Dalton State Offers Free Seminar On Cherokee Culture

Wednesday, March 5, 2014
Diamond Go-Sti
Diamond Go-Sti

An advantage to living in Northwest Georgia is the vast amount of local history the region holds, including that of the native peoples of the area.  In a program sponsored by Dalton State College’s Bandy Heritage Center, Cherokee educator and lecturer Diamond Go-Sti will lead two free seminars on the diversity of Cherokee life and culture on Thursday, March 13.


Diamond’s two-part program, entitled “Touch the Earth: Cherokee Myths, Traditions, and Culture,” will take place in Room 105 of The James E. Brown Center on the Dalton State campus. The first lecture will take place from 10:30 am to 12 pm, and will focus on Cherokee myth cycles and oral tradition. The second lecture, wherein Diamond will discuss the symbolism of artifacts and their relationship to Cherokee life and beliefs, will take place from 2 to 3:30 pm.


Diamond Go-Sti is a full blood Cherokee who has devoted his life to educating others about his culture and heritage. Born and raised on a portion of the Cherokee reservations in North Carolina, he travels around the United States to share his knowledge of the Cherokee as a storyteller, educator, and historian.


“To truly understand the historical legacy of our region one has to gain an understanding of the lives and culture of those that lived here before us,” says Brian Hilliard, Project Director for the Bandy Center. “So many of the things we encounter in the course of our daily lives, such as the names of rivers, mountains, cities, and counties come directly from the Cherokee people that inhabited this region, but we may not be aware of their significance.”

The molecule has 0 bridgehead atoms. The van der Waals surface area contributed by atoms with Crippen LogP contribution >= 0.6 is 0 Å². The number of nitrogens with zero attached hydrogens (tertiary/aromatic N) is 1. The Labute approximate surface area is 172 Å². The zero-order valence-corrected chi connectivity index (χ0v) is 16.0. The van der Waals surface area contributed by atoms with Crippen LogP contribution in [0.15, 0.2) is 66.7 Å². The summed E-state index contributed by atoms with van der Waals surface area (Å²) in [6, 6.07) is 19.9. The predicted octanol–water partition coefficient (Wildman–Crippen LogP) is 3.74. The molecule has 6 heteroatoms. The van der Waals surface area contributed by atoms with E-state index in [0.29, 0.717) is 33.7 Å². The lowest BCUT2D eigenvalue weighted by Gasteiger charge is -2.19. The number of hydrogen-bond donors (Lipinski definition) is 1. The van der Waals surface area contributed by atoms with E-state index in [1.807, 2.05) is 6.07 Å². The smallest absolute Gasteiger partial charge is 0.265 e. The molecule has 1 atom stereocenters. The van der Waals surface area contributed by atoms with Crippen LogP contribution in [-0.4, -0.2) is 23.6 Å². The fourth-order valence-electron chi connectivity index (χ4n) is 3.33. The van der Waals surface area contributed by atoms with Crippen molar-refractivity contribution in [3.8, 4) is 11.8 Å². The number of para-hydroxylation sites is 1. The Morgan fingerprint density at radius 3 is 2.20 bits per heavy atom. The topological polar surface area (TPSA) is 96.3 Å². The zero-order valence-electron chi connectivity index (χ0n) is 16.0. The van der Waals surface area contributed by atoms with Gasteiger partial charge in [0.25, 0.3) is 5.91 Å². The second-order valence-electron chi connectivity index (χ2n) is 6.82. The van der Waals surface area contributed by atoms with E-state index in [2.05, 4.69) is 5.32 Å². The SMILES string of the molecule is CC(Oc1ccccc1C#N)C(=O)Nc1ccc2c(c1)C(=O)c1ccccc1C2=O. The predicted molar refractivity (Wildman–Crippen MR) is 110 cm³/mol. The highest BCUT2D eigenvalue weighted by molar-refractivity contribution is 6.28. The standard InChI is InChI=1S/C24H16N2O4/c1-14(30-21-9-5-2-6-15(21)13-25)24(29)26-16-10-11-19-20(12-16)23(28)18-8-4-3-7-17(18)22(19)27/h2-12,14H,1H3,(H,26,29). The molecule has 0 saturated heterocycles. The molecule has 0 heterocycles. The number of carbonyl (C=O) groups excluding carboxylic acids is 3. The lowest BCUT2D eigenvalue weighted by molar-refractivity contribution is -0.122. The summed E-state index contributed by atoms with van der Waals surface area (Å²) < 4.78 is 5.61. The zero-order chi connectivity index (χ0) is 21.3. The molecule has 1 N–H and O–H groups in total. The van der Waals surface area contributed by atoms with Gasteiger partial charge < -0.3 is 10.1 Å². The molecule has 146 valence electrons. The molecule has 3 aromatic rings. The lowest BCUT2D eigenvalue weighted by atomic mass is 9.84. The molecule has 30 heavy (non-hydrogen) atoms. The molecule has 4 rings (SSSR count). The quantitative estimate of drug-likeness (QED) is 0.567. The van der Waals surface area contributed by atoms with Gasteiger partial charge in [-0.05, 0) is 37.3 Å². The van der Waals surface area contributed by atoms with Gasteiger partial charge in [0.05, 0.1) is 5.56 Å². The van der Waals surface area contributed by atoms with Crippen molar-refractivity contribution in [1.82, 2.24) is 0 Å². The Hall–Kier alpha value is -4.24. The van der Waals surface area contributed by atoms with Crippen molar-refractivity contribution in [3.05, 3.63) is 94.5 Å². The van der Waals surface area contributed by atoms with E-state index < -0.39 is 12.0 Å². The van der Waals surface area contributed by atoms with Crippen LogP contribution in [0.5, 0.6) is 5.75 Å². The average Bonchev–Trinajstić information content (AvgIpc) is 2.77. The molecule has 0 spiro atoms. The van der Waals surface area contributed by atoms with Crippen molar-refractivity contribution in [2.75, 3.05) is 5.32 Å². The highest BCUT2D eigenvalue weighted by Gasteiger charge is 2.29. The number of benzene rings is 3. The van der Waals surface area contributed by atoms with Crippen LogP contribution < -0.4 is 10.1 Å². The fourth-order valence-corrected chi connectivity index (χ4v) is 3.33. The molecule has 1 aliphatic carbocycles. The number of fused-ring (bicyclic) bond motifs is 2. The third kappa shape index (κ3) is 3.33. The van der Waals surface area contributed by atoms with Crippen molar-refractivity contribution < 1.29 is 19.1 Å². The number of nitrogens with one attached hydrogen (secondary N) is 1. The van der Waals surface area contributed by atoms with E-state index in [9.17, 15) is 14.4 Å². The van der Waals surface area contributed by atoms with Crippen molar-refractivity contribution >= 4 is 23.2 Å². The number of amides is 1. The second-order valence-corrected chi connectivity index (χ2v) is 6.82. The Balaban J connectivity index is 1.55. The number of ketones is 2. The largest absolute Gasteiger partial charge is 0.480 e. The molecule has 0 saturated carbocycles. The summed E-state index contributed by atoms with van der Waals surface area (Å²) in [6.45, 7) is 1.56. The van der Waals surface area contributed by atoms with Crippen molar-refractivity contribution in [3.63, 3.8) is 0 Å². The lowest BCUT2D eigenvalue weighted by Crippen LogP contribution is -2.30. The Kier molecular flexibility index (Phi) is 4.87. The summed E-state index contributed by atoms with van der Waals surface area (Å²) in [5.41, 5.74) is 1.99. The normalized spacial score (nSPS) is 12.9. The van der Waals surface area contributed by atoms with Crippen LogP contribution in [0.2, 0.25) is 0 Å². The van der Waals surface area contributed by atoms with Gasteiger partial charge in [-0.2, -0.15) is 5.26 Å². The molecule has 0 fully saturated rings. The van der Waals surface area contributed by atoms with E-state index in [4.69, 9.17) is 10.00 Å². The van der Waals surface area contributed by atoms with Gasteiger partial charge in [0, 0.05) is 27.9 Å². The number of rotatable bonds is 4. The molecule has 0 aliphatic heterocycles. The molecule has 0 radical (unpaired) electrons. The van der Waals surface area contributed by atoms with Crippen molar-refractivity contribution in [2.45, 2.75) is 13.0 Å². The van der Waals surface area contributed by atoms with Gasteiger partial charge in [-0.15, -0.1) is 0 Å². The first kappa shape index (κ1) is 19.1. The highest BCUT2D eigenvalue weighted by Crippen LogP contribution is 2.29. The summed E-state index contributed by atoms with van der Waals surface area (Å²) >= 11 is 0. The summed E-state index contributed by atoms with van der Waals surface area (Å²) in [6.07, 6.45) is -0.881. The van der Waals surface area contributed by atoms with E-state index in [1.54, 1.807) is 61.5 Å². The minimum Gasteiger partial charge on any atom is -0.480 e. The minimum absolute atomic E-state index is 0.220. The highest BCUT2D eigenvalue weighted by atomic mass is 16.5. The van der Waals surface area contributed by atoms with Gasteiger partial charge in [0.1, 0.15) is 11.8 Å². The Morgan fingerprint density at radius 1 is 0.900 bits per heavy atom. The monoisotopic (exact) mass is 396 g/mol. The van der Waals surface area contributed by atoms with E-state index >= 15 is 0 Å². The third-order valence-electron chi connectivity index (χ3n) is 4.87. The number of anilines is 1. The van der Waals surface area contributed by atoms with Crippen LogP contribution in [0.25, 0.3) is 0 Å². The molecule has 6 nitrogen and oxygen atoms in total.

Diamond has been involved in musical and theatrical productions, documentaries, and films, most notably the “Georgia Stories” video series shown to all eighth grade students in the state. He has also been the subject of numerous works of art, including paintings, collections of photographs, and a six-foot bronze statue in the courthouse square of Dahlonega, Georgia. He was formerly involved in politics concerning the Cherokee, but realized his true calling in life was to spread the word about his native culture.


“Diamond presents a much more accurate historical view of the indigenous people in America, particularly the Cherokee, and he also discusses a great deal about myths and stereotypes related to native people,” says Ryan Reece, Assistant Professor of English at Dalton State. Reece welcomed Diamond Go-Sti into his classroom in December to discuss several points of contrast related to how native people are represented in the landscape of American literature.


“He generally challenges what we think we know about his people and re-educates where appropriate to correct many incorrect views presented in film, television, books, and classrooms,” Reece continues.


In 1992, Diamond Go-Sti became a full-time Cherokee educator, and has since created an educational field trip program called “Touch the Earth with Native People.” When he is not teaching in the Atlanta area or traveling across the U.S., Diamond, along with several other Native American artists, uses the program to inform children of the rich legacy of the native peoples of this country by presenting stories, art, music, dances and artifacts.